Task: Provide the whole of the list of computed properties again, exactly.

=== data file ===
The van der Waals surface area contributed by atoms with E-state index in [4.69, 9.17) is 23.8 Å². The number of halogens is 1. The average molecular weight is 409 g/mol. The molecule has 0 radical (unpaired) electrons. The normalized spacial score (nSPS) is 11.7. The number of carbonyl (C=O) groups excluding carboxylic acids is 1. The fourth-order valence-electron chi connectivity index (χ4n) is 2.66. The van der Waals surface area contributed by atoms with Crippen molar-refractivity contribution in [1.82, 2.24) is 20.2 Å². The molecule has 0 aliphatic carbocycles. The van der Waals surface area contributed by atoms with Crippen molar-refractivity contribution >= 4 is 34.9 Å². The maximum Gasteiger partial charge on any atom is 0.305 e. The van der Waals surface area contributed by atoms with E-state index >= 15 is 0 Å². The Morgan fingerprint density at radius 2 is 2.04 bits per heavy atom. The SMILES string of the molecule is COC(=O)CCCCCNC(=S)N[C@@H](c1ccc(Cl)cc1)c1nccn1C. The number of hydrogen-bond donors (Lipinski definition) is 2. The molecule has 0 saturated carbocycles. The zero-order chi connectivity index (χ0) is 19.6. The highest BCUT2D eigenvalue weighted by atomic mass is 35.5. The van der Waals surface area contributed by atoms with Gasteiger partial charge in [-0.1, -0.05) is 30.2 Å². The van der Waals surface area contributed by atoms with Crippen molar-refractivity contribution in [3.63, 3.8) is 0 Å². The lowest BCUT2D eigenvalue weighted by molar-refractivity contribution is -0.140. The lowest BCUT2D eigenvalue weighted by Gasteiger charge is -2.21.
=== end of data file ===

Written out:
The van der Waals surface area contributed by atoms with E-state index in [4.69, 9.17) is 23.8 Å². The number of halogens is 1. The average molecular weight is 409 g/mol. The molecule has 0 radical (unpaired) electrons. The normalized spacial score (nSPS) is 11.7. The number of carbonyl (C=O) groups excluding carboxylic acids is 1. The fourth-order valence-electron chi connectivity index (χ4n) is 2.66. The van der Waals surface area contributed by atoms with Crippen molar-refractivity contribution in [1.82, 2.24) is 20.2 Å². The molecule has 0 aliphatic carbocycles. The van der Waals surface area contributed by atoms with Crippen molar-refractivity contribution >= 4 is 34.9 Å². The maximum Gasteiger partial charge on any atom is 0.305 e. The van der Waals surface area contributed by atoms with E-state index >= 15 is 0 Å². The Morgan fingerprint density at radius 2 is 2.04 bits per heavy atom. The SMILES string of the molecule is COC(=O)CCCCCNC(=S)N[C@@H](c1ccc(Cl)cc1)c1nccn1C. The number of hydrogen-bond donors (Lipinski definition) is 2. The molecule has 0 saturated carbocycles. The zero-order chi connectivity index (χ0) is 19.6. The highest BCUT2D eigenvalue weighted by atomic mass is 35.5. The van der Waals surface area contributed by atoms with Gasteiger partial charge in [-0.1, -0.05) is 30.2 Å². The van der Waals surface area contributed by atoms with Crippen molar-refractivity contribution in [3.63, 3.8) is 0 Å². The lowest BCUT2D eigenvalue weighted by molar-refractivity contribution is -0.140. The lowest BCUT2D eigenvalue weighted by Gasteiger charge is -2.21.